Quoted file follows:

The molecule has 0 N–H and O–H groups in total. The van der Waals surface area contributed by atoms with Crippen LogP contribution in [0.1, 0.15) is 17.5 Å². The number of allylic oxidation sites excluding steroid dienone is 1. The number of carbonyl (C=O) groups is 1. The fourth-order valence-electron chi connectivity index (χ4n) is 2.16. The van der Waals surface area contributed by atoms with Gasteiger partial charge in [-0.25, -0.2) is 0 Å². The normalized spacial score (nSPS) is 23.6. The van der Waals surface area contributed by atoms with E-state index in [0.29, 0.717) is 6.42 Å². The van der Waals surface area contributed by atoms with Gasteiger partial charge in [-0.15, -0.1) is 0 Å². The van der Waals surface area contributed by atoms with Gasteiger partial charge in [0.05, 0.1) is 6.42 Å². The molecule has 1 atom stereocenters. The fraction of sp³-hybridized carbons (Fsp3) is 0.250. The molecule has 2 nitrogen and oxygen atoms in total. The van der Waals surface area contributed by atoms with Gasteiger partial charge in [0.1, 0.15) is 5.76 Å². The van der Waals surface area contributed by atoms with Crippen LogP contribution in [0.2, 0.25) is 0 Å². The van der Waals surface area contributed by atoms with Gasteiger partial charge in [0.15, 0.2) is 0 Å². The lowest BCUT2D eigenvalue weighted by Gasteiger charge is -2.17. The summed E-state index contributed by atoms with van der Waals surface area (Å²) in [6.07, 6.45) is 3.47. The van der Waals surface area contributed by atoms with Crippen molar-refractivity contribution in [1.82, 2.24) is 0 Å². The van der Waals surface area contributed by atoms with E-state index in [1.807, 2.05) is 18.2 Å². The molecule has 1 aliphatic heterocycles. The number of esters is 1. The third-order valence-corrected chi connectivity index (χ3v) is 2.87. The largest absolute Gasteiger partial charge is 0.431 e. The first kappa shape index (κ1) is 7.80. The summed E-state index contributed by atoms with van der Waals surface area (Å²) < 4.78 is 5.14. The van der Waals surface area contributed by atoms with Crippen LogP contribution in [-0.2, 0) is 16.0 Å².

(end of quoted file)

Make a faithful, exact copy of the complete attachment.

The molecule has 0 N–H and O–H groups in total. The van der Waals surface area contributed by atoms with Crippen LogP contribution in [0.1, 0.15) is 17.5 Å². The number of allylic oxidation sites excluding steroid dienone is 1. The number of carbonyl (C=O) groups is 1. The fourth-order valence-electron chi connectivity index (χ4n) is 2.16. The van der Waals surface area contributed by atoms with Gasteiger partial charge in [-0.25, -0.2) is 0 Å². The normalized spacial score (nSPS) is 23.6. The van der Waals surface area contributed by atoms with E-state index in [0.29, 0.717) is 6.42 Å². The van der Waals surface area contributed by atoms with Gasteiger partial charge in [-0.15, -0.1) is 0 Å². The van der Waals surface area contributed by atoms with Gasteiger partial charge in [0.05, 0.1) is 6.42 Å². The molecule has 1 atom stereocenters. The fraction of sp³-hybridized carbons (Fsp3) is 0.250. The molecule has 2 nitrogen and oxygen atoms in total. The van der Waals surface area contributed by atoms with Gasteiger partial charge in [0.1, 0.15) is 5.76 Å². The van der Waals surface area contributed by atoms with Crippen LogP contribution in [0.2, 0.25) is 0 Å². The van der Waals surface area contributed by atoms with Gasteiger partial charge in [0.15, 0.2) is 0 Å². The lowest BCUT2D eigenvalue weighted by Gasteiger charge is -2.17. The summed E-state index contributed by atoms with van der Waals surface area (Å²) in [6.07, 6.45) is 3.47. The van der Waals surface area contributed by atoms with Crippen molar-refractivity contribution in [1.82, 2.24) is 0 Å². The van der Waals surface area contributed by atoms with E-state index in [1.807, 2.05) is 18.2 Å². The molecule has 1 aliphatic heterocycles. The number of esters is 1. The third-order valence-corrected chi connectivity index (χ3v) is 2.87. The largest absolute Gasteiger partial charge is 0.431 e. The first kappa shape index (κ1) is 7.80. The summed E-state index contributed by atoms with van der Waals surface area (Å²) < 4.78 is 5.14. The van der Waals surface area contributed by atoms with Crippen LogP contribution in [-0.2, 0) is 16.0 Å².